OTTAWA — The $631 fee to apply for a criminal pardon poses a substantial hurdle for people trying to turn their lives around, said a large majority of those who responded to a federal consultation.
Eighty per cent indicated the fee is a significant barrier while 16 per cent considered it a modest barrier, says a newly released briefing note about the consultation results.
A formal report of the findings is still being prepared, but The Canadian Press used the Access to Information Act to obtain the internal note as well as copies of comments from many respondents.
“I find the fees are impossible for a limited income person,” wrote one. “I have completed my assigned punishments long ago but no one in New Brunswick will hire me.”
A single indigenous mother having trouble getting work because of her criminal record suggested some of the fee be deducted from a future paycheque. “I only want to live a positive life for my children and myself.”
Wrote another respondent: “Cost of application is expensive for those on limited income, many of whom may be on disability.”
The consultation led by the Parole Board of Canada is part of a sweeping Liberal review of Harper government changes that made people wait longer and pay more to obtain a pardon, which was renamed a record suspension.
The review comes as the Trudeau government moves to legalize recreational marijuana — an effort that has prompted calls to pardon the thousands of people saddled with a criminal record for personal pot use.
About 10 per cent of Canadians — over three million people — have a criminal record. A suspension doesn’t erase a record, but can make it easier to get a job, travel and generally contribute to society.
Under the Conservative changes that took effect in 2012, lesser offenders — those with a summary conviction — must wait five years instead of three before they can apply for a suspension. Offenders who have served a sentence for a more serious crime — an indictable offence — must wait 10 years instead of five.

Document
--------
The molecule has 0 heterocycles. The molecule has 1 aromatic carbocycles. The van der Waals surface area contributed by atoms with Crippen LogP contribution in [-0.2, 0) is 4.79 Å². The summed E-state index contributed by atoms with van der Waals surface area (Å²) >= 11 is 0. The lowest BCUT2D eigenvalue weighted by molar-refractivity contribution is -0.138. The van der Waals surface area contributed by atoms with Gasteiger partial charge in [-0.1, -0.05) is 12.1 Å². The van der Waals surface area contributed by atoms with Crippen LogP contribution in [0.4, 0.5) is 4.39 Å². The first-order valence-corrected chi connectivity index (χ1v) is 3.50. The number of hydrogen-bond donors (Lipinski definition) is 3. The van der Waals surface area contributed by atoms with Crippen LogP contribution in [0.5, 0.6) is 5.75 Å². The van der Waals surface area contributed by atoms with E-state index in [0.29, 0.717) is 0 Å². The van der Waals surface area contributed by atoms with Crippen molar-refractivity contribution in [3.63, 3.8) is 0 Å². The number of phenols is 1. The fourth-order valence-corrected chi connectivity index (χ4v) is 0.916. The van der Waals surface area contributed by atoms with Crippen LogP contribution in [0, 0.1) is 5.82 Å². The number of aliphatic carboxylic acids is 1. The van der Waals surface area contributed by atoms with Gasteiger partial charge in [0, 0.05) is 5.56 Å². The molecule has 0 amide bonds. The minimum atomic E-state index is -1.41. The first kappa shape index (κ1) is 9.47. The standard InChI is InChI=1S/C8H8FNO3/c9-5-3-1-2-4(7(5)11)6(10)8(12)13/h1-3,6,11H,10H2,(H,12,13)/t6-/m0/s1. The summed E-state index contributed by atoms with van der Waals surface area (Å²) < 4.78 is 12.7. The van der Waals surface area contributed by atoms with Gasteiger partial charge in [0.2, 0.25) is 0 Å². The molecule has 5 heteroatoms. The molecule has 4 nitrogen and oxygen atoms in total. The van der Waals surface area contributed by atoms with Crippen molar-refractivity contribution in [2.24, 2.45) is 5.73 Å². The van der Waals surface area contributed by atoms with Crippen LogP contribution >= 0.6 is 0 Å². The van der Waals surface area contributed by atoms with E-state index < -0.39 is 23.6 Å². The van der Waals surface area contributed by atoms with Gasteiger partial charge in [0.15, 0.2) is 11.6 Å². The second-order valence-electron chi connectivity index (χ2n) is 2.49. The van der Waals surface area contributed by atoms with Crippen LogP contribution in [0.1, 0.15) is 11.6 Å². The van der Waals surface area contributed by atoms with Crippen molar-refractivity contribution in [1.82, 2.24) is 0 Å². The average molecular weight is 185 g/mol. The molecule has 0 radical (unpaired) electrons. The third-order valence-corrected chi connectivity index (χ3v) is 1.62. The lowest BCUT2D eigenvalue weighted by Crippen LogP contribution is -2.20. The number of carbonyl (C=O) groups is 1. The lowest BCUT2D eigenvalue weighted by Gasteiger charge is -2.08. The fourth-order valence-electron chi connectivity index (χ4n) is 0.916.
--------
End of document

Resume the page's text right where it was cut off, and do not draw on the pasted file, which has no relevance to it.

In addition, the cost of applying quadrupled to $631 from $150 to ensure full cost recovery. The Conservatives said taxpayers should not subsidize the cost of pardons.
The changes came after The Canadian Press revealed that former hockey coach Graham James, a convicted sex abuser, had obtained a pardon.
The office of Public Safety Minister Ralph Goodale said last year the government would review the waiting period, fee and new name with a view to considering fairness, proportionality and the role expunging a criminal record plays in rehabilitation.
The parole board’s online consultation drew 1,607 responses. In addition, the board received a number of emails and letters.
“Many respondents indicated that the current fee is an insurmountable financial burden and deters individuals from seeking a record suspension,” says the September 2016 briefing note to Goodale.
Both a summary offence application and one for an indictable offence cost the full $631.
The consultation survey said the parole board was “exploring a number of costing options” for the fee, including a lower price for people convicted of minor offences — a reflection of the fact there is generally less work required to process a summary application.
The briefing note says the parole board met with officials from Public Safety to discuss ”option scenarios” before drawing up more formal proposals. The details were withheld from release.
Goodale’s office said Public Safety will publicly report on the fee review and a broader examination of record suspensions in the coming months.
“The results of these consultations will be used to guide reforms.”